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Funky Florida, Cedar Key at the End of the Road

Funky Florida, Cedar Key at the End of the Road

This small Florida town calls itself a city. Pretentious? Heck, when you live at the end of the road and are a throwback to a slower time then you can be whatever you want to be.

The City of Cedar Key sits on a large spatter of an island, surrounded by more islands and kissed by the Gulf of Mexico. Get there by going west on State Road 24, a straight shot through the woods. Take the two-lane road to the very end and voila, you’ve arrived.

Cedar Key waits for you at the end of the road

Could Cedar Key be the funkiest Florida town/city ever? Yep. Could be.

Where else will you find one resident curmudgeon, the best clam chowder in the world and dogs in every block straining on their leashes?

Funky Florida - Cedar Key walking the dog
Walking the dog is a popular Cedar Key activity. Photo by Lucy Tobias

Plus Cedar Key has Second Street, just a few blocks long with more art galleries than parking places.

Funky Florida - Cedar Key Second Street
Sign on Second Street. Photo by Lucy Tobias
Funky Florida - Cedar Key art center
Mosaic art at Cedar Key Art Center. Photo by Barbara Fitos

Dogs without leashes step across the street like they know the route, part of their daily routine.

Add on the Island Hotel & Restaurant, with rooms rumored to be haunted, some of them anyway, and a restaurant that serves great dinners. Listed on the National Register of Historic Places, this building anchors the corner of Second and B Street and has since 1859.

Cedar Key has one zip code and many art galleries

All this and more located in one zip code – 32625.

Funky Florida - Cedar Key pelicans
Pelicans on Dock Street. Photo by Susan Peters

Cedar Key celebrates stunning sunsets over the Gulf of Mexico, has two fishing piers, hopeful fishermen, more birds than people, two history museums on an island with a census showing 927 people on a good day, great shelling, snorkeling and finally smiling locals who stop visitors like us to ask hopefully “Are you here to stay a few days?”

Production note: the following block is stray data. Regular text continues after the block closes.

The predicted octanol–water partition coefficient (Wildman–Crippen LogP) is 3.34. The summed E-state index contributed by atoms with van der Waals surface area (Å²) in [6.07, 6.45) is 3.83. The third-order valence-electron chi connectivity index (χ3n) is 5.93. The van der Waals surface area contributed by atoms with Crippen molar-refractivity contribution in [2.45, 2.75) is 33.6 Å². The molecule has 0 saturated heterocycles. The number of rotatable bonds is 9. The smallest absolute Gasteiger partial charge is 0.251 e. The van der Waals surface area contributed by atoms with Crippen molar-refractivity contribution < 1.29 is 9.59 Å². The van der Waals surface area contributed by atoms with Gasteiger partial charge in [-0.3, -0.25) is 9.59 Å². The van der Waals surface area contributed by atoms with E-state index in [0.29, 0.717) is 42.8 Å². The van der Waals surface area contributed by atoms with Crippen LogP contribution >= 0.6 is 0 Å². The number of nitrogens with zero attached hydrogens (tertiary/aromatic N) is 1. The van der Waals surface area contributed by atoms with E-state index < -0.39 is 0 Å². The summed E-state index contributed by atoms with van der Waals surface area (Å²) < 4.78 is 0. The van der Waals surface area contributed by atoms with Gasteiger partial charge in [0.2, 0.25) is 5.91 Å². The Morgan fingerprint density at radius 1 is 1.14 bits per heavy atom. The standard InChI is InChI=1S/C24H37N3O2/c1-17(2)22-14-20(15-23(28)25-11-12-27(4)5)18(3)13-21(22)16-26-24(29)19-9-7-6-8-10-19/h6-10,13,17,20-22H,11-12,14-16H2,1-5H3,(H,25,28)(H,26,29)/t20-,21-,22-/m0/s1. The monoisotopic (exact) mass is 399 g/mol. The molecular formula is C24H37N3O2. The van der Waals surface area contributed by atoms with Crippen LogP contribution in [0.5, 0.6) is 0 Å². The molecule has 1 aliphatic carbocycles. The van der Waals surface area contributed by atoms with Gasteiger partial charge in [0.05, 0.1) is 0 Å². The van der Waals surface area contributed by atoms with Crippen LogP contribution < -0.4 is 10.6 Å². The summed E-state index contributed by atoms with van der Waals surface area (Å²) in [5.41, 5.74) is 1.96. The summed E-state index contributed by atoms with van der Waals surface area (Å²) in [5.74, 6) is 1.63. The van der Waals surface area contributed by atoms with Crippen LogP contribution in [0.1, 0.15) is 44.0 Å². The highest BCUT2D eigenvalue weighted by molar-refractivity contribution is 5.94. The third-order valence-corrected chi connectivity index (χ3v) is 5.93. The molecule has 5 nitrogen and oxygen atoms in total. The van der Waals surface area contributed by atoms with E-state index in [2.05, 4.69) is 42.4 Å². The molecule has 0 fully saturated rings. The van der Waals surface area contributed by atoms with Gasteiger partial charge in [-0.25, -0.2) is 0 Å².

We began our visit to funky 32625 with food, standing outside in line waiting to get into Tony’s Seafood.

Funky Floarida - Cedar Key Tony's Seafood
Old doors, entrance to Tony\’s Seafood. Photo by Barbara Fitos

Their clam chowder has won “world’s best” two years in a row. Tony’s, on the corner of 2nd Street and D Street (SR 24), occupies the first floor of the Hale Building built around 1880.

Hale was a busy guy. In 1880 Henry Hale built a house at the west end of Sixth Street that looked out over a bayou called Goose Cove. In the 1920s St. Clair Whitman bought the house, raised a family and stayed until his death in 1959.

The house stood empty for a long time and we all know what that means. Scheduled for demolition in 1991 the Whitman family offered it for free to anyone who would move it.

Local citizens and elected officials formed a partnership with the Florida Park Service. The small red house with a metal roof was moved to the grounds of Cedar Key Museum State Park.

Funky Florida - Cedar Key Whitman Kitchen
Table in the Whitman Kitchen, circa 1920s. Photo by Susan Peters

A restoration, completed in 2002, polished the floors, expanded the house, put in furniture from the 1920’s and 1930’s and displayed some of Whitman’s extensive collections, especially shells.

Funky Florida - Cedar Key St. Clair Whitman House
The St.Clair Whitman House. Photo by Susan Peters

You can do a self-guided tour of the home as part of your $2 park visit admission fee. The park also has a sweet museum with displays of Cedar Key’s history timeline. With all the marshes and tidal flats it comes as no surprise that the Timucuan Indians liked this place a lot. Artifacts put them here as early as 1500.

Funky Florida – Cedar Key – eat, shop, soak up history

Back to the food. We waited. Unlike the Timucuans who scooped their seafood out of the water, we wanted ours already harvested and cooked by someone else. After soaking up some sunrays we were ushered inside Tony’s.

Two thumbs up. The clam chowder is seriously wonderful and well worth the wait. Plus I had steamed clams on the side and they were pretty amazing too.

Aquaculture is big here. The demise of mullet fishing (gill nets were banned in 1995) led to retraining fishermen for growing clams in beds in the Gulf of Mexico. In 1997 clam farming produced 100 million clams.
If you like seafood, keep the record numbers going by coming here to eat your share. One opportunity – attend the annual Clamerica Clelebration on the Fourth of July, named a Top 20 Event by the Southeast Tourism Society.

Tony’s sits on a busy intersection.

Funky Florida - Cedar Key signs
Colorful sign at 2nd and D streets. Photo by Barbara Fitos

Across the street is Curmudgeonalia with books (a good Florida selection), cards and gifts. The owner is a resident curmudgeon Dick Martens (I am not making this up). This is the only bookstore within 60 miles.

Funky Florida - Cedar Key Curmudgeon
Curmudgeon sign, photo by Susan Peters